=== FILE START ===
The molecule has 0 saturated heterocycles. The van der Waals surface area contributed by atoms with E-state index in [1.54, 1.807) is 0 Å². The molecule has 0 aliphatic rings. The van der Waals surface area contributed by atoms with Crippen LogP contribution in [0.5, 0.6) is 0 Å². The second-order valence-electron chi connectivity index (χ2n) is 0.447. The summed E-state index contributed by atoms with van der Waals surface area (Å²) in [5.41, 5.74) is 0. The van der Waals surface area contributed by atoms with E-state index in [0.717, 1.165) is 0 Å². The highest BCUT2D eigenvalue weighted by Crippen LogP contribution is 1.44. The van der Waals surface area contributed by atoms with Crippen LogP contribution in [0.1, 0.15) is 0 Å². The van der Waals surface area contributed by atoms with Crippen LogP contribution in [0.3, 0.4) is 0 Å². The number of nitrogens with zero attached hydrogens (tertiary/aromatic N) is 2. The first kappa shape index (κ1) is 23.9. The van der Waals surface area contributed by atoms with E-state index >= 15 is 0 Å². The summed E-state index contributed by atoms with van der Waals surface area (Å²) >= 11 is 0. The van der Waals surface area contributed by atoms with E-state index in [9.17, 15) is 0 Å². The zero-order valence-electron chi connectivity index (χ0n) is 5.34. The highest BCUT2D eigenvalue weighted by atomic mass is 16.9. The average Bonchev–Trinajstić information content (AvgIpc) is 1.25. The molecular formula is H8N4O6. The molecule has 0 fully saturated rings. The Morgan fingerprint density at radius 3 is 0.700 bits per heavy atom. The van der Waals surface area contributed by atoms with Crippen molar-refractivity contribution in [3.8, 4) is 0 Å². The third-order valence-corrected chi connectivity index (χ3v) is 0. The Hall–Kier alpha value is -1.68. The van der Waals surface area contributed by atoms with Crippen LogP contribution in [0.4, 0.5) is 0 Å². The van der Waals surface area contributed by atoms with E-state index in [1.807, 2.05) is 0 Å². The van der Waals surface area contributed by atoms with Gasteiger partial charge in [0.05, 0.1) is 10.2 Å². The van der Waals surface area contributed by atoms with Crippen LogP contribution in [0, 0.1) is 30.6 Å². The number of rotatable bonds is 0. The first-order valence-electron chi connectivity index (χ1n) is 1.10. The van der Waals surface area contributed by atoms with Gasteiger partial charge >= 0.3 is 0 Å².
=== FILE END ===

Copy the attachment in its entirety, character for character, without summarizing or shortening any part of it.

The molecule has 0 saturated heterocycles. The van der Waals surface area contributed by atoms with E-state index in [1.54, 1.807) is 0 Å². The molecule has 0 aliphatic rings. The van der Waals surface area contributed by atoms with Crippen LogP contribution in [0.5, 0.6) is 0 Å². The second-order valence-electron chi connectivity index (χ2n) is 0.447. The summed E-state index contributed by atoms with van der Waals surface area (Å²) in [5.41, 5.74) is 0. The van der Waals surface area contributed by atoms with E-state index in [0.717, 1.165) is 0 Å². The highest BCUT2D eigenvalue weighted by Crippen LogP contribution is 1.44. The van der Waals surface area contributed by atoms with Crippen LogP contribution in [0.1, 0.15) is 0 Å². The van der Waals surface area contributed by atoms with Crippen LogP contribution in [0.3, 0.4) is 0 Å². The number of nitrogens with zero attached hydrogens (tertiary/aromatic N) is 2. The first kappa shape index (κ1) is 23.9. The van der Waals surface area contributed by atoms with E-state index >= 15 is 0 Å². The summed E-state index contributed by atoms with van der Waals surface area (Å²) >= 11 is 0. The van der Waals surface area contributed by atoms with E-state index in [9.17, 15) is 0 Å². The zero-order valence-electron chi connectivity index (χ0n) is 5.34. The highest BCUT2D eigenvalue weighted by atomic mass is 16.9. The average Bonchev–Trinajstić information content (AvgIpc) is 1.25. The molecular formula is H8N4O6. The molecule has 0 fully saturated rings. The Morgan fingerprint density at radius 3 is 0.700 bits per heavy atom. The van der Waals surface area contributed by atoms with Crippen molar-refractivity contribution in [3.8, 4) is 0 Å². The third-order valence-corrected chi connectivity index (χ3v) is 0. The Hall–Kier alpha value is -1.68. The van der Waals surface area contributed by atoms with Crippen LogP contribution in [0.4, 0.5) is 0 Å². The van der Waals surface area contributed by atoms with E-state index in [1.807, 2.05) is 0 Å². The van der Waals surface area contributed by atoms with Gasteiger partial charge in [0.05, 0.1) is 10.2 Å². The van der Waals surface area contributed by atoms with Crippen LogP contribution in [0, 0.1) is 30.6 Å². The number of rotatable bonds is 0. The first-order valence-electron chi connectivity index (χ1n) is 1.10. The van der Waals surface area contributed by atoms with Gasteiger partial charge >= 0.3 is 0 Å².